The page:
Best season: mid-May to mid-October
Stretches about 200 miles into Maryland and Virginia from the Atlantic Ocean, with a serrated shoreline of more than 11,000 miles. There are about 500 harbors, uncounted coves, quaint villages, and islands to explore. A bareboaters' playground! And remember, the Chesapeake is world-famous for striped-bass fishing. May is the best time to catch a trophy-sized fish; summer and fall offer larger numbers of school-sized stripers.
Best season: June to September
The five lakes that sprawl along the boundary between the United States and Canada touch eight states and two Canadian provinces — a great bareboat destination. With 10,000 miles of shoreline and 35,000 islands, the freshwater, tideless Great Lakes offer clear, deep water; beaches and sand dunes; charming towns; national parks; and forests, hiking trails, and unspoiled beauty. There are diverse fishing opportunities — walleye, perch, salmon, and more — depending where you visit.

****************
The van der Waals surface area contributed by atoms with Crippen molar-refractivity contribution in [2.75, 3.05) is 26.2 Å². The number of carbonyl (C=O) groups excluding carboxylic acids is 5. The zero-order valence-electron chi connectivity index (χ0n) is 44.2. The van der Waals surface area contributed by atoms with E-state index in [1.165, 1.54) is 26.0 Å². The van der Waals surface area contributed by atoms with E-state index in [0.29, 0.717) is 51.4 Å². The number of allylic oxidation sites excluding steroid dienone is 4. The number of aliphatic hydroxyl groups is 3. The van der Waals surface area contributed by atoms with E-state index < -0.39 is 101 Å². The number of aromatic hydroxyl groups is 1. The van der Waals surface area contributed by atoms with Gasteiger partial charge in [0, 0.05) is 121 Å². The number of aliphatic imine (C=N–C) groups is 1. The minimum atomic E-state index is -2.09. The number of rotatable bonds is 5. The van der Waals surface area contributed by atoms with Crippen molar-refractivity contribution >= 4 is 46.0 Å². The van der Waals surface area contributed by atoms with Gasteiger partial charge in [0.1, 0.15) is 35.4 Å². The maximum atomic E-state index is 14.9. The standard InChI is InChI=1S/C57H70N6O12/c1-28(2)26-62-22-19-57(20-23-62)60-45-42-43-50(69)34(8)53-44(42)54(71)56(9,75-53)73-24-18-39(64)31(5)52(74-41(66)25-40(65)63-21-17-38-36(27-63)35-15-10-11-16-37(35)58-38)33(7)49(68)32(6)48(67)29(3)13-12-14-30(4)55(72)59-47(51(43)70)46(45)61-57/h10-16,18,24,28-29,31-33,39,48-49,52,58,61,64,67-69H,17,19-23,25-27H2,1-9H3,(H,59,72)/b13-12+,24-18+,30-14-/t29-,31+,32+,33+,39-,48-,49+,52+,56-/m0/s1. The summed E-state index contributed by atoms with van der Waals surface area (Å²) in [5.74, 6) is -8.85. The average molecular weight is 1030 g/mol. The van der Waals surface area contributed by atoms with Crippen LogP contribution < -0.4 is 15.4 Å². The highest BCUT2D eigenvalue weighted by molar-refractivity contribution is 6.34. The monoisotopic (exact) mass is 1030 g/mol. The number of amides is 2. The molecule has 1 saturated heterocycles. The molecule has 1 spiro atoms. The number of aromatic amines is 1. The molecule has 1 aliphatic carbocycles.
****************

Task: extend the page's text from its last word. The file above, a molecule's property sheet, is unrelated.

Washington's San Juan Islands
Best season: June through early September
Roughly 60 nautical miles north of Seattle, they form an oval, with San Juan Island on the west with its back facing Canada's Vancouver Island and Orcas Island draped across the top of the cluster. The remaining islands lie between these two large islands and the mainland to the east. There are at least 150 named islands. While Seattle is famous for rain, the San Juans are in the "banana belt," protected from most storms and averaging 250 sunny days a year. Literally something for everyone — small coves, wildlife, villages, beaches set in pine forests, and protected waters suitable for boats of all sizes. Time your visit to enjoy fishing for a fresh salmon dinner (runs vary by species), or try hauling up some halibut.